This is the eighteenth part of the Availability Anywhere series. For your convenience you can find other parts in the table of contents in Part 1 – Connecting to SSH tunnel automatically in Windows
Let’s say that you run a project with Docker that uses a webserver (like a frontend application). This application will need to talk to some other service, like backend or database. We already know hw to forward port from host to the container. This way we can host whatever service locally, and talk to it from the container. We can also expose the webserver port (be it 8080) to the host, so we can connect to it from our browser running locally.
Let’s now consider similar problem but in the opposite direction. Let’s say that we have multiple webservers running in multiple dockers, and we want to be able to connect to all of them simultaneously from the host. How to do that?
The problem we typically face is how we bind ports. When using docker, we typically do the following:
docker -p 8080:80
with docker-compose we would do this:
However, we can’t expose multiple applications this way because only one binding is allowed. Technically, lines above try to bind port
80 in the container to the port
8080 on the default IP address of the Docker daemon (which is
0.0.0.0 for docker-compose. This effectively binds all available interfaces we have. So, how to deal with this? Let’s see multiple steps we can take.
First step – changing port bindings
That’s the easiest solution. Just change port bindings (to something like
8081:80) and off you go. The problem is that you need to keep a mental map of the bindings, you may need to change the connection strings, and you need to remember not to push these changes to the repository. The last one is especially tricky because you need to change the files for docker-compose that normally you want push to the repository.
Second step – using environment variables
12-Factor App Methodology tells us to use environment variables as much as possible. Based on that, we should change docker commands and docker-compose files to accept environment variables for port bindings. Since we can put these values in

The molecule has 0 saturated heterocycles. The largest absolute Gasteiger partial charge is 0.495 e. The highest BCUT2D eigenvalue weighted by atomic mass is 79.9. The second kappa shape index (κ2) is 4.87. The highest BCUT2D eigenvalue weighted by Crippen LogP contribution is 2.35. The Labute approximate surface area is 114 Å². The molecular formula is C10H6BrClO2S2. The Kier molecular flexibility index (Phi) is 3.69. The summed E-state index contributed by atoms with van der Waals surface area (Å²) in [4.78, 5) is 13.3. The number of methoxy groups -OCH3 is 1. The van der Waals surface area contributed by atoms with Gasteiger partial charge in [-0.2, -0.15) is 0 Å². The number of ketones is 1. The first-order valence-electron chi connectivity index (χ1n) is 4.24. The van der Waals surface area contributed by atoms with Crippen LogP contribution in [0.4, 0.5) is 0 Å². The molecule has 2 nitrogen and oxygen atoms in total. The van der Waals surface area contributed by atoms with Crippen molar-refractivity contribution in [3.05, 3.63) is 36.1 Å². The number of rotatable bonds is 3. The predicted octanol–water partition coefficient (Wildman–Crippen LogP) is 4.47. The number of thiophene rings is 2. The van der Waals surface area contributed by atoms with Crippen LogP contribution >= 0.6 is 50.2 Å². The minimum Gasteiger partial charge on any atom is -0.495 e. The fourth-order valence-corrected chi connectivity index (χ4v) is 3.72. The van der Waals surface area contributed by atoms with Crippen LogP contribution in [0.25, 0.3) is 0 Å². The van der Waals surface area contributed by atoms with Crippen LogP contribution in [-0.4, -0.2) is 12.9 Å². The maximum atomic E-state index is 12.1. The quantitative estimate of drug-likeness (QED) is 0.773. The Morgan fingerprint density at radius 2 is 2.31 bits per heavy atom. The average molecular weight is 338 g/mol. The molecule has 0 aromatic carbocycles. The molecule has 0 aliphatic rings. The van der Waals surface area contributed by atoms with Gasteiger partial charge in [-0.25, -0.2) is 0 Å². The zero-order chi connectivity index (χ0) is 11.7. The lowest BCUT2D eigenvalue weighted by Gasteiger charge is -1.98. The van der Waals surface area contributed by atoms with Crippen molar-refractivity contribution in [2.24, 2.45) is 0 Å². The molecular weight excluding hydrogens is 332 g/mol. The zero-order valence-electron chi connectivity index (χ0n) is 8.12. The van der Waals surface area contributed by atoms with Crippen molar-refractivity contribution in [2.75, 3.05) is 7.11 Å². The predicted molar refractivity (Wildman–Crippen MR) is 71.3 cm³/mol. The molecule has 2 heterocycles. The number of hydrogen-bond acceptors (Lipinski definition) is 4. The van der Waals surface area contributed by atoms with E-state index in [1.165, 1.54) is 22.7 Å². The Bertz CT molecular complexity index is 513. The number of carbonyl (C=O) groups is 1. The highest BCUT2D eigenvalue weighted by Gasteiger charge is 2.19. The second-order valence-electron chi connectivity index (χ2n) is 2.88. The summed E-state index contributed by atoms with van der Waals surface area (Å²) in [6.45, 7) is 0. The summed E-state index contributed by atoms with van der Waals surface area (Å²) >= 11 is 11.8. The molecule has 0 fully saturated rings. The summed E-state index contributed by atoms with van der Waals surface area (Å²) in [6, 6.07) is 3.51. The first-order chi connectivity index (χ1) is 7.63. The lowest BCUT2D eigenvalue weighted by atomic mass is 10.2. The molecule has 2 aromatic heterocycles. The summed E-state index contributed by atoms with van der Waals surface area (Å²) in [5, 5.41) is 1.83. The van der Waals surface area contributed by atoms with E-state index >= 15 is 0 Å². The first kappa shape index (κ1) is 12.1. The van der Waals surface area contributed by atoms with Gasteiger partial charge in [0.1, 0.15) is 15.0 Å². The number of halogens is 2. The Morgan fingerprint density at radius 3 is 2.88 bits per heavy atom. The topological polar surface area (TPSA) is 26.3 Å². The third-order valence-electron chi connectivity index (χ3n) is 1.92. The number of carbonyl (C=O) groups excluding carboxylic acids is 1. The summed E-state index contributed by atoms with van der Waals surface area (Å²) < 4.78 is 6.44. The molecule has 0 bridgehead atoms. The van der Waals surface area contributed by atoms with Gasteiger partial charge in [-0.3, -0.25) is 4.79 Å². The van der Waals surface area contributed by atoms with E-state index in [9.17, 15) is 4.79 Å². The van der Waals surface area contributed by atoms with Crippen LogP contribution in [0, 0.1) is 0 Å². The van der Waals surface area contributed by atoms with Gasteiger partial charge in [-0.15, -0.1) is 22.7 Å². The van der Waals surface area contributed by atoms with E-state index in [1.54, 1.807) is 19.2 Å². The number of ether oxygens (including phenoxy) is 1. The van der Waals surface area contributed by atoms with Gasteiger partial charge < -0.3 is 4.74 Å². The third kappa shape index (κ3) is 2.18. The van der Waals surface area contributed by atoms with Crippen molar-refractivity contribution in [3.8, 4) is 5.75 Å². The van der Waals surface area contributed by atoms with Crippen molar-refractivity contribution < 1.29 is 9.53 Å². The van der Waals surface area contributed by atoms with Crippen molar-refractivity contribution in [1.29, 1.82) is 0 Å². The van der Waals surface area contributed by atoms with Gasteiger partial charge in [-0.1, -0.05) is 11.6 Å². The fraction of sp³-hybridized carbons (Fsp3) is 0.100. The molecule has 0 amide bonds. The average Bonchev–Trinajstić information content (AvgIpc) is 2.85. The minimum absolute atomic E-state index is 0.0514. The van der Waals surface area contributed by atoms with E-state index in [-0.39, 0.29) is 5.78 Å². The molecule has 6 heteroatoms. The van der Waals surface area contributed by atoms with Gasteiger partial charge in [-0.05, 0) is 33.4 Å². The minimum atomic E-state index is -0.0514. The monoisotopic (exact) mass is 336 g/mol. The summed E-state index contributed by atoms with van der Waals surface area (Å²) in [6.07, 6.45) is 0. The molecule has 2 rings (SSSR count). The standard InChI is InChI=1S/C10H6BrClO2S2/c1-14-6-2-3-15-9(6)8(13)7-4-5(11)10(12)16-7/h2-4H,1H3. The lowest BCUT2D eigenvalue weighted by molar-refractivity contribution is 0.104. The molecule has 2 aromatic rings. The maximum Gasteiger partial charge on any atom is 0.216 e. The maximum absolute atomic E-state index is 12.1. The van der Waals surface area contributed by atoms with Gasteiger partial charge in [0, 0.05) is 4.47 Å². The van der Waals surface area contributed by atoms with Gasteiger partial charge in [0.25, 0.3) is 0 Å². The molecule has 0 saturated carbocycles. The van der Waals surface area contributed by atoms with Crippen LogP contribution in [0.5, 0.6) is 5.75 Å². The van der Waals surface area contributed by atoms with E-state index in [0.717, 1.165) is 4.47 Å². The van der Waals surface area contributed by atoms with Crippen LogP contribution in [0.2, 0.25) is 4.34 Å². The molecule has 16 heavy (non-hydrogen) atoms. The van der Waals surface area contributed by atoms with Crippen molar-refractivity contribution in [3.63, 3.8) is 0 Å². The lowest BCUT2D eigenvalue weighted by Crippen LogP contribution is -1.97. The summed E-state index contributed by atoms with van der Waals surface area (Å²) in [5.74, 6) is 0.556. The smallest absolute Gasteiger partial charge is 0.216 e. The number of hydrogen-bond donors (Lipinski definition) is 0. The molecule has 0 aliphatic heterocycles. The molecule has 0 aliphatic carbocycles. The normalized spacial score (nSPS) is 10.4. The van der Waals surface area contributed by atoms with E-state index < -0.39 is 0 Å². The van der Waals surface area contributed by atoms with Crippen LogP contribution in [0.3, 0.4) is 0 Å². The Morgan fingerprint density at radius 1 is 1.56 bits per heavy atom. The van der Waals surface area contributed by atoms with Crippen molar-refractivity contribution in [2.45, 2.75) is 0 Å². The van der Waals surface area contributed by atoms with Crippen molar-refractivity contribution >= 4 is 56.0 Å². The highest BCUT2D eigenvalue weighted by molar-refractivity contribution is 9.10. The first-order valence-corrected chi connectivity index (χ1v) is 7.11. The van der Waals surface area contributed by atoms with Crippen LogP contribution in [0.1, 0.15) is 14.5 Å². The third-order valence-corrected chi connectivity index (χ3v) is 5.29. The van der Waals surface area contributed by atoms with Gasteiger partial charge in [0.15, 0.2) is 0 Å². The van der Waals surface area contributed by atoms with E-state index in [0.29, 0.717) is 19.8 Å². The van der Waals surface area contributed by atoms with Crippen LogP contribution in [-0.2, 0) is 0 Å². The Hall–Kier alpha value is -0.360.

.env file and not push them to the repository, we can effectively change our configuration easily without changing the source code. However, since the connection strings are often in files that we need to push to the repository, this may still be not enough.
Unfortunately, this won’t work well if we decide to run the frontend locally (instead of running it in the docker). Since the frontend connects to the default port, this port won’t be available on the host (or will be mapped to some other application).
Third step – use separate network interfaces
Separate network interfaces can give us even more. When we bind ports like
8080:80, we actually bind them as in
0.0.0.0:8080:80. We already mentioned that
0.0.0.0 means “bind all interfaces”. However, we can change this to some other IP address. The question is which one to use.
Windows lets us create new loopback network interface with
hdwwiz.exe. See the last section of this post for the instructions how to do that. Linux and Mac let us do similar with aliases and new loopback interfaces. What’s more, we can assign some new IP address to the interface (like
192.168.123.5) and use
hosts file to map subdomain like
MYPROJECT.localhost to that address.
This way we can easily separate the traffic. We now bind all ports to
192.168.123.5:80:80, change connection strings to
sql://MYPROJECT.localhost:PORT, and finally connect to the application from the browser easily on
MYPROJECT.localhost:80. We can also configure Multi-Account Containers in Firefox or FoxyProxy in Firefox/Chrome to connect via Socks proxy forwarded from the docker container, so we would just connect as we were in the docker.
The cool part is that this will work the same way regardless of running that in the docker or locally. If we run inside the docker, then
MYPROJECT.localhost:PORT will resolve to something like
127.0.0.1:PORT which works well because we forward port from the host to the docker container. However, if we run it locally, then it will resolve to
192.168.123.5:PORT that is accessible from the host thanks to the interface.
What’s more, we can modify docker-compose and docker commands transparently and push changes to the repository. Other developers on the team won’t be affected, and we will be able to separate traffic from multiple projects locally. If some other developer doesn’t have new interface configured and hosts file modified, then
MYPROJECT.localhost will resolve to
127.0.0.1 and will still work.
Creating new network interface with IP address
Install the hardware that I manually select from the list (Advanced)
Microsoft -> Microsoft KM-TEST Loopback Adapter
Go to network adapters. Rename the new adapter to MYPROJECT. Manually set the IP address to something like
192.168.123.5. Set mask to
255.255.255.255. Set DNS IP to
C:\windows\system32\drivers\etc\hosts and add the following line:
ifconfig lo:1 192.168.123.5/24
ifconfig lo0 alias 192.168.123.5